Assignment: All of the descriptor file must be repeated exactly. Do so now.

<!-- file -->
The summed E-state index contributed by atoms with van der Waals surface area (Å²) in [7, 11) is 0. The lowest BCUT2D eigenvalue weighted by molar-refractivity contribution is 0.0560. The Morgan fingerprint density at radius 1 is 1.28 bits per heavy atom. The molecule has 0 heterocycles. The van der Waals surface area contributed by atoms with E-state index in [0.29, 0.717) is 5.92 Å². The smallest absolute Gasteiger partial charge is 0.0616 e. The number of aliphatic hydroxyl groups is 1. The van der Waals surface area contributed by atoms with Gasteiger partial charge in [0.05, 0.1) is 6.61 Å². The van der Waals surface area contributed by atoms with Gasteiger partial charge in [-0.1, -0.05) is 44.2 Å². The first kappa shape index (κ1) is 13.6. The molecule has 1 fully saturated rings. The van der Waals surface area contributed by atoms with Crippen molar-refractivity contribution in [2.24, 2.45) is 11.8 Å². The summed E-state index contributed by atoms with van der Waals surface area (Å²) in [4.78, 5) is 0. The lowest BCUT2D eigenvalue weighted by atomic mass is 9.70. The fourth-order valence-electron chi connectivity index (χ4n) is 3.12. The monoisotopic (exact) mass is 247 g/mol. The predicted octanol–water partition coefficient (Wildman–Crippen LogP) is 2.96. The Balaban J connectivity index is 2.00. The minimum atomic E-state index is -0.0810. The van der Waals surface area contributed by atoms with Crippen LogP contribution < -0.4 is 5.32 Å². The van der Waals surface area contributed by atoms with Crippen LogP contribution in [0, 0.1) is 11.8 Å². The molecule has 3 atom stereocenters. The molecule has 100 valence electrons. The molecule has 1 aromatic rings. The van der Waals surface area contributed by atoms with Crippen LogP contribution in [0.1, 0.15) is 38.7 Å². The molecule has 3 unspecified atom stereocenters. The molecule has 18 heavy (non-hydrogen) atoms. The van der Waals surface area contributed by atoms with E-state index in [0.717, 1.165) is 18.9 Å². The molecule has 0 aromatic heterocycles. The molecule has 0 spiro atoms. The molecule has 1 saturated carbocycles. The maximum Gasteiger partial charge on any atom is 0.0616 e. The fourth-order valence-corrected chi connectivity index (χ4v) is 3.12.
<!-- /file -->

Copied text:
The summed E-state index contributed by atoms with van der Waals surface area (Å²) in [7, 11) is 0. The lowest BCUT2D eigenvalue weighted by molar-refractivity contribution is 0.0560. The Morgan fingerprint density at radius 1 is 1.28 bits per heavy atom. The molecule has 0 heterocycles. The van der Waals surface area contributed by atoms with E-state index in [0.29, 0.717) is 5.92 Å². The smallest absolute Gasteiger partial charge is 0.0616 e. The number of aliphatic hydroxyl groups is 1. The van der Waals surface area contributed by atoms with Gasteiger partial charge in [0.05, 0.1) is 6.61 Å². The van der Waals surface area contributed by atoms with Gasteiger partial charge in [-0.1, -0.05) is 44.2 Å². The first kappa shape index (κ1) is 13.6. The molecule has 1 fully saturated rings. The van der Waals surface area contributed by atoms with Crippen molar-refractivity contribution in [2.24, 2.45) is 11.8 Å². The summed E-state index contributed by atoms with van der Waals surface area (Å²) in [4.78, 5) is 0. The lowest BCUT2D eigenvalue weighted by atomic mass is 9.70. The fourth-order valence-electron chi connectivity index (χ4n) is 3.12. The monoisotopic (exact) mass is 247 g/mol. The predicted octanol–water partition coefficient (Wildman–Crippen LogP) is 2.96. The Balaban J connectivity index is 2.00. The minimum atomic E-state index is -0.0810. The van der Waals surface area contributed by atoms with Crippen LogP contribution < -0.4 is 5.32 Å². The van der Waals surface area contributed by atoms with Crippen LogP contribution in [0, 0.1) is 11.8 Å². The molecule has 3 atom stereocenters. The molecule has 100 valence electrons. The molecule has 1 aromatic rings. The van der Waals surface area contributed by atoms with Crippen LogP contribution in [0.1, 0.15) is 38.7 Å². The molecule has 3 unspecified atom stereocenters. The molecule has 18 heavy (non-hydrogen) atoms. The van der Waals surface area contributed by atoms with E-state index in [0.717, 1.165) is 18.9 Å². The molecule has 0 aromatic heterocycles. The molecule has 0 spiro atoms. The molecule has 1 saturated carbocycles. The maximum Gasteiger partial charge on any atom is 0.0616 e. The fourth-order valence-corrected chi connectivity index (χ4v) is 3.12.